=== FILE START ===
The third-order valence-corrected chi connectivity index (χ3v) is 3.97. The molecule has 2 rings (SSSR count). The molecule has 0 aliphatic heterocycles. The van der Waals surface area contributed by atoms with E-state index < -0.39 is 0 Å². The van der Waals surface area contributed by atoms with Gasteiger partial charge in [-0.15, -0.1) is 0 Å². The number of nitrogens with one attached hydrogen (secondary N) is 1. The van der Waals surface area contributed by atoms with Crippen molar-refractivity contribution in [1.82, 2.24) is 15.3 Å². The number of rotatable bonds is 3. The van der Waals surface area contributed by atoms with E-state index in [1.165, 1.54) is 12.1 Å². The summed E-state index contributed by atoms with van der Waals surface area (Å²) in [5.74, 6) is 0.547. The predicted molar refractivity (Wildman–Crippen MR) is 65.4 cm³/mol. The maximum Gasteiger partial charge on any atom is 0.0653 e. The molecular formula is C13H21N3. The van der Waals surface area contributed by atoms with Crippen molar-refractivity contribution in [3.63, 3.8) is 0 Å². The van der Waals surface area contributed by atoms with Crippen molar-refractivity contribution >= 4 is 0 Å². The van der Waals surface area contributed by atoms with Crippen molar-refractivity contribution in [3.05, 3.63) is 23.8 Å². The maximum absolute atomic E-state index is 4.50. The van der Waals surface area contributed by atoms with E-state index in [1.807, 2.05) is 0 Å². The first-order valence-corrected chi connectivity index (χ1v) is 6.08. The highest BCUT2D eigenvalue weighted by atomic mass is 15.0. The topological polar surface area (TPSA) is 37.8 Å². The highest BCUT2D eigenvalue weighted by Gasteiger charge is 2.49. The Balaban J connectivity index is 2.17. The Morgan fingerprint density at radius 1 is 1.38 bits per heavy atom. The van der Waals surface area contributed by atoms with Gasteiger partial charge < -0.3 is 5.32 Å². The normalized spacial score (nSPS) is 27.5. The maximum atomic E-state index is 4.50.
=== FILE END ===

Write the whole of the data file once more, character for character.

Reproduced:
The third-order valence-corrected chi connectivity index (χ3v) is 3.97. The molecule has 2 rings (SSSR count). The molecule has 0 aliphatic heterocycles. The van der Waals surface area contributed by atoms with E-state index < -0.39 is 0 Å². The van der Waals surface area contributed by atoms with Gasteiger partial charge in [-0.15, -0.1) is 0 Å². The number of nitrogens with one attached hydrogen (secondary N) is 1. The van der Waals surface area contributed by atoms with Crippen molar-refractivity contribution in [1.82, 2.24) is 15.3 Å². The number of rotatable bonds is 3. The van der Waals surface area contributed by atoms with E-state index in [1.165, 1.54) is 12.1 Å². The summed E-state index contributed by atoms with van der Waals surface area (Å²) in [5.74, 6) is 0.547. The predicted molar refractivity (Wildman–Crippen MR) is 65.4 cm³/mol. The maximum Gasteiger partial charge on any atom is 0.0653 e. The molecular formula is C13H21N3. The van der Waals surface area contributed by atoms with Crippen molar-refractivity contribution in [3.63, 3.8) is 0 Å². The van der Waals surface area contributed by atoms with Crippen molar-refractivity contribution >= 4 is 0 Å². The van der Waals surface area contributed by atoms with Crippen molar-refractivity contribution in [3.05, 3.63) is 23.8 Å². The maximum absolute atomic E-state index is 4.50. The van der Waals surface area contributed by atoms with E-state index in [1.807, 2.05) is 0 Å². The first-order valence-corrected chi connectivity index (χ1v) is 6.08. The highest BCUT2D eigenvalue weighted by atomic mass is 15.0. The topological polar surface area (TPSA) is 37.8 Å². The highest BCUT2D eigenvalue weighted by Gasteiger charge is 2.49. The Balaban J connectivity index is 2.17. The Morgan fingerprint density at radius 1 is 1.38 bits per heavy atom. The van der Waals surface area contributed by atoms with Gasteiger partial charge < -0.3 is 5.32 Å². The normalized spacial score (nSPS) is 27.5. The maximum atomic E-state index is 4.50.